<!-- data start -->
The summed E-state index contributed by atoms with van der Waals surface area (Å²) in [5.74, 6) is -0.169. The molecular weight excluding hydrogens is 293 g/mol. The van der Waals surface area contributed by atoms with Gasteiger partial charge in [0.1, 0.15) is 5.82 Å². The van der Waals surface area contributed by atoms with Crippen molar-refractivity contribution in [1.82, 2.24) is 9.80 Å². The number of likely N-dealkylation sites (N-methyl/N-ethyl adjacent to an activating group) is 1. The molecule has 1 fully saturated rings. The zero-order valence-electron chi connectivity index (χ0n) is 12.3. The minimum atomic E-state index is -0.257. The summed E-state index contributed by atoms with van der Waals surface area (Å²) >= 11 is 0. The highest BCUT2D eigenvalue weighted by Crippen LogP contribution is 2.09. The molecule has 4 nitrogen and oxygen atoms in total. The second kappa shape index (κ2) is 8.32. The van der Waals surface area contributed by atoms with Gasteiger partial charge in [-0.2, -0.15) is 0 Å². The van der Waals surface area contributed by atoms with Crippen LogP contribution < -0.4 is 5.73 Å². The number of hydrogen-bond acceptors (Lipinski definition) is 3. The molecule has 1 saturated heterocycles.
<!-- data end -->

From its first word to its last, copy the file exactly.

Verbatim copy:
The summed E-state index contributed by atoms with van der Waals surface area (Å²) in [5.74, 6) is -0.169. The molecular weight excluding hydrogens is 293 g/mol. The van der Waals surface area contributed by atoms with Gasteiger partial charge in [0.1, 0.15) is 5.82 Å². The van der Waals surface area contributed by atoms with Crippen molar-refractivity contribution in [1.82, 2.24) is 9.80 Å². The number of likely N-dealkylation sites (N-methyl/N-ethyl adjacent to an activating group) is 1. The molecule has 1 fully saturated rings. The zero-order valence-electron chi connectivity index (χ0n) is 12.3. The minimum atomic E-state index is -0.257. The summed E-state index contributed by atoms with van der Waals surface area (Å²) >= 11 is 0. The highest BCUT2D eigenvalue weighted by Crippen LogP contribution is 2.09. The molecule has 4 nitrogen and oxygen atoms in total. The second kappa shape index (κ2) is 8.32. The van der Waals surface area contributed by atoms with Gasteiger partial charge in [-0.2, -0.15) is 0 Å². The van der Waals surface area contributed by atoms with Crippen LogP contribution < -0.4 is 5.73 Å². The number of hydrogen-bond acceptors (Lipinski definition) is 3. The molecule has 1 saturated heterocycles.